CIVIC chiefs tasked with holding hospital bosses to account in Gloucestershire are going to complain to the BBC amid claims a Panorama investigation which revealed the deaths of babies and mothers was “a hatchet job”.

The Panorama episode, ‘Midwives under Pressure’, investigated the crisis in maternity care and interviewed whistleblowers within Gloucestershire Hospitals NHS Trust.

The episode, which aired in January, highlighted the deaths of two babies and a mother between 2019 and 2021 and featured interviews with midwives and families.

A meeting of Gloucestershire County Council health overview and scrutiny committee this week (March 12) raised questions over the accuracy of the statistics used in the show, rather than the county’s maternity services which are rated as inadequate by the Care Quality Commission.

BBC Panorama found that seven women under the care of the GH NHS Trust died while pregnant or shortly after giving birth – between 2018- 2022.

Panorama claimed the trust had a significantly higher maternal death rate then than the UK average, about twice the national average.

However, the trust says not all the deaths were attributable to its care and that if maternal deaths are looked at over a longer time, they are in line with the national average.

The BBC stands by its Panorama film and says it was’ rigorously researched’ and made in line with the ‘highest editorial standards’.

Kevin McNamara, trust chief executive, told Tuesday’s meeting: “Panorama journalists raised questions about the maternal death rate in the county.

“In the line of questioning before the programme went out, Panorama shifted its position a number of times, moving from a death rate that was four times the national average to three times the national average to just under twice the national average.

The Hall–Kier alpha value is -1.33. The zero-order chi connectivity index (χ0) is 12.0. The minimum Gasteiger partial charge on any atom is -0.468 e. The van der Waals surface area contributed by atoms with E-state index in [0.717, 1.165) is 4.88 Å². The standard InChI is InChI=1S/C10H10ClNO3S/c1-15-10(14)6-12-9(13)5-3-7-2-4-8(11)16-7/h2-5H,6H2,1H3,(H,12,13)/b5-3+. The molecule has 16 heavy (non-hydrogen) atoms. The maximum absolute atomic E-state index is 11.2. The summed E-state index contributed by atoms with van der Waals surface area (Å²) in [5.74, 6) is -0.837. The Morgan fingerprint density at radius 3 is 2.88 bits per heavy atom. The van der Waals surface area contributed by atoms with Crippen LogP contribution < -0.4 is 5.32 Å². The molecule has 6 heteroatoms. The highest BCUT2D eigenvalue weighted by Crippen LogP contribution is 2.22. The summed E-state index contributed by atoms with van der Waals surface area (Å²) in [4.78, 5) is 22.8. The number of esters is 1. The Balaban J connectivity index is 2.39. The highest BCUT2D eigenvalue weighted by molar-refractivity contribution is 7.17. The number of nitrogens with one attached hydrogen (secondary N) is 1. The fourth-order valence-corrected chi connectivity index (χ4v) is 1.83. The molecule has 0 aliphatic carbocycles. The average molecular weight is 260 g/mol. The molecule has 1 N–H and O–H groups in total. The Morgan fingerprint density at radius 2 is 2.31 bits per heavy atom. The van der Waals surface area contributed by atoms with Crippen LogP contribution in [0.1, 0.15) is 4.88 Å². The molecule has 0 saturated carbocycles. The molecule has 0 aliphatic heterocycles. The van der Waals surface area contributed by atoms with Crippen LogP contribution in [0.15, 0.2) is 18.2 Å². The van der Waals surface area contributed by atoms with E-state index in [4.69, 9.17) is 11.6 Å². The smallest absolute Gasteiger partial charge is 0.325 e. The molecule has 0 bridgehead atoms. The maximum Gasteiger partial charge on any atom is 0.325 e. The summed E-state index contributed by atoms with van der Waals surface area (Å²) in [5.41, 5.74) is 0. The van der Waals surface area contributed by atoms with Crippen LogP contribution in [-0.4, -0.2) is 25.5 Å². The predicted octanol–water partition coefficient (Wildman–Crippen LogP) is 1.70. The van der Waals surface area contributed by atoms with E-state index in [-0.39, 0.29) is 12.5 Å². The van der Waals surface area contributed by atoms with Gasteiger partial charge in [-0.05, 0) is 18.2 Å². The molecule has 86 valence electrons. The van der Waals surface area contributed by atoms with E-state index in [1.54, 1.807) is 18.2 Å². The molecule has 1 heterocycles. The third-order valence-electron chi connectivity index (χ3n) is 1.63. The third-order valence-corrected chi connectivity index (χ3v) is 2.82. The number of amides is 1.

“We engaged with an organisation called MBRRACE, they are the national experts when it comes to maternal mortality, hosted by the University of Oxford and asked them to share their perspective.

“The important issue for us at the time was not to focus on the data. This wasn’t a story about data, it was a story about two babies and a mum that died under our care that the outcomes could and should have been different.”

He said the cases were investigated at the time by external bodies and the learning from that has been taken on by the trust.

Mr McNamara said the trust notified the BBC and shared the statement MBRRACE had issued.

“When you read that you can see why they say these comparisons are inaccurate and not appropriate,” he said.

Chairman Andrew Gravells (C, Abbey) said the committee will write to the BBC to request they issue a statement accepting they were wrong.

Cllr David Drew (L, Stroud Central) said: “Sadly these things are a hatchet job. Panorama is a hatchet programme.

“That’s what it has become, they just happened to pick on Gloucestershire.

“But it did highlight, if I am a pregnant woman, I would be worried at the moment and that’s the sad thing.”

Cllr Paul Hodgkinson (LD, Bourton-on-the-Water and Northleach), who has called for an independent inquiry into the failures, said writing to the BBC takes the focus away from the legitimate questions the committee should be asking the NHS.

But Councillor Adrian Bamford (LD, Up Hatherley) said he would support writing to the BBC. He said it gave an “unbalanced” picture.

“By the end of that programme, well, it’s lucky the TV survived, frankly,” he said.

“I was getting pretty fed up with it. Not because I didn’t feel there was a strong need to bring the problems in maternity services to light... The lack of statistical information they put forward was poor.”